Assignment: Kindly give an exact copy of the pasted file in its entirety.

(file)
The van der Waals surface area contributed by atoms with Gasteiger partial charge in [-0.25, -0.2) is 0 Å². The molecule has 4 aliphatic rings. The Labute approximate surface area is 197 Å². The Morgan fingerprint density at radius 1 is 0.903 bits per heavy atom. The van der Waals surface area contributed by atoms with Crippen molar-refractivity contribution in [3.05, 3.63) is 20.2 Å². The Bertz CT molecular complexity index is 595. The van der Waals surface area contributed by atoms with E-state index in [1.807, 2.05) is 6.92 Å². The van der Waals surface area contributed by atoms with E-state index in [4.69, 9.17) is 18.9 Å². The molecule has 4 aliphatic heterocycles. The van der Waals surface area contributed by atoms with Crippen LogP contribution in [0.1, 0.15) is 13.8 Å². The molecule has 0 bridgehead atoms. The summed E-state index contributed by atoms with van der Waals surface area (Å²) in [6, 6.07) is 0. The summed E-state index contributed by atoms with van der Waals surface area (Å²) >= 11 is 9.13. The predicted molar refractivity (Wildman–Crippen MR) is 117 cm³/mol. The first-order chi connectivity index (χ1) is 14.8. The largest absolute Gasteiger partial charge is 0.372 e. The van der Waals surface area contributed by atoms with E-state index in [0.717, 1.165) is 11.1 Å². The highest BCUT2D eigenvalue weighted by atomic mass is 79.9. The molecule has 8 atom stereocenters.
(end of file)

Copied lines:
The van der Waals surface area contributed by atoms with Gasteiger partial charge in [-0.25, -0.2) is 0 Å². The molecule has 4 aliphatic rings. The Labute approximate surface area is 197 Å². The Morgan fingerprint density at radius 1 is 0.903 bits per heavy atom. The van der Waals surface area contributed by atoms with Crippen molar-refractivity contribution in [3.05, 3.63) is 20.2 Å². The Bertz CT molecular complexity index is 595. The van der Waals surface area contributed by atoms with E-state index in [1.807, 2.05) is 6.92 Å². The van der Waals surface area contributed by atoms with E-state index in [4.69, 9.17) is 18.9 Å². The molecule has 4 aliphatic heterocycles. The van der Waals surface area contributed by atoms with Crippen LogP contribution in [0.1, 0.15) is 13.8 Å². The molecule has 0 bridgehead atoms. The summed E-state index contributed by atoms with van der Waals surface area (Å²) in [6, 6.07) is 0. The summed E-state index contributed by atoms with van der Waals surface area (Å²) >= 11 is 9.13. The predicted molar refractivity (Wildman–Crippen MR) is 117 cm³/mol. The first-order chi connectivity index (χ1) is 14.8. The largest absolute Gasteiger partial charge is 0.372 e. The van der Waals surface area contributed by atoms with E-state index in [0.717, 1.165) is 11.1 Å². The highest BCUT2D eigenvalue weighted by atomic mass is 79.9. The molecule has 8 atom stereocenters.